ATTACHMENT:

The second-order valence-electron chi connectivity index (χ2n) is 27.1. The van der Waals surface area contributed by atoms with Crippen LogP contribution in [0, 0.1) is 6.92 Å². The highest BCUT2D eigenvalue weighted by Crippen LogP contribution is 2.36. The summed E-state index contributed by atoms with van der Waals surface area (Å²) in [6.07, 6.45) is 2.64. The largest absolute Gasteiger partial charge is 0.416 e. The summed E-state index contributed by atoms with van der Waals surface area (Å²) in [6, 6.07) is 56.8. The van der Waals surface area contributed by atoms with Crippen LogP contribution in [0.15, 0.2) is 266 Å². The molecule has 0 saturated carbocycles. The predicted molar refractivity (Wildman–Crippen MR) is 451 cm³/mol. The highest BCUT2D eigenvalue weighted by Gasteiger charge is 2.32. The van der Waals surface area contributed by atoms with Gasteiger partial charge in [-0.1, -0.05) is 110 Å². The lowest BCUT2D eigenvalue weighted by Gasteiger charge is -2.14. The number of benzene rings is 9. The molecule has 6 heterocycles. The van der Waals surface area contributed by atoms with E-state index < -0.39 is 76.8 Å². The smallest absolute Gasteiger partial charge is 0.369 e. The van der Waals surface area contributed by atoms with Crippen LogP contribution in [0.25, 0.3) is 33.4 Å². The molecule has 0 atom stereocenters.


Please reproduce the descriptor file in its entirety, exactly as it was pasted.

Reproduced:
The second-order valence-electron chi connectivity index (χ2n) is 27.1. The van der Waals surface area contributed by atoms with Crippen LogP contribution in [0, 0.1) is 6.92 Å². The highest BCUT2D eigenvalue weighted by Crippen LogP contribution is 2.36. The summed E-state index contributed by atoms with van der Waals surface area (Å²) in [6.07, 6.45) is 2.64. The largest absolute Gasteiger partial charge is 0.416 e. The summed E-state index contributed by atoms with van der Waals surface area (Å²) in [6, 6.07) is 56.8. The van der Waals surface area contributed by atoms with Crippen LogP contribution in [0.15, 0.2) is 266 Å². The molecule has 0 saturated carbocycles. The predicted molar refractivity (Wildman–Crippen MR) is 451 cm³/mol. The highest BCUT2D eigenvalue weighted by Gasteiger charge is 2.32. The van der Waals surface area contributed by atoms with Gasteiger partial charge in [-0.1, -0.05) is 110 Å². The lowest BCUT2D eigenvalue weighted by Gasteiger charge is -2.14. The number of benzene rings is 9. The molecule has 6 heterocycles. The van der Waals surface area contributed by atoms with E-state index < -0.39 is 76.8 Å². The smallest absolute Gasteiger partial charge is 0.369 e. The van der Waals surface area contributed by atoms with Crippen LogP contribution in [0.25, 0.3) is 33.4 Å². The molecule has 0 atom stereocenters.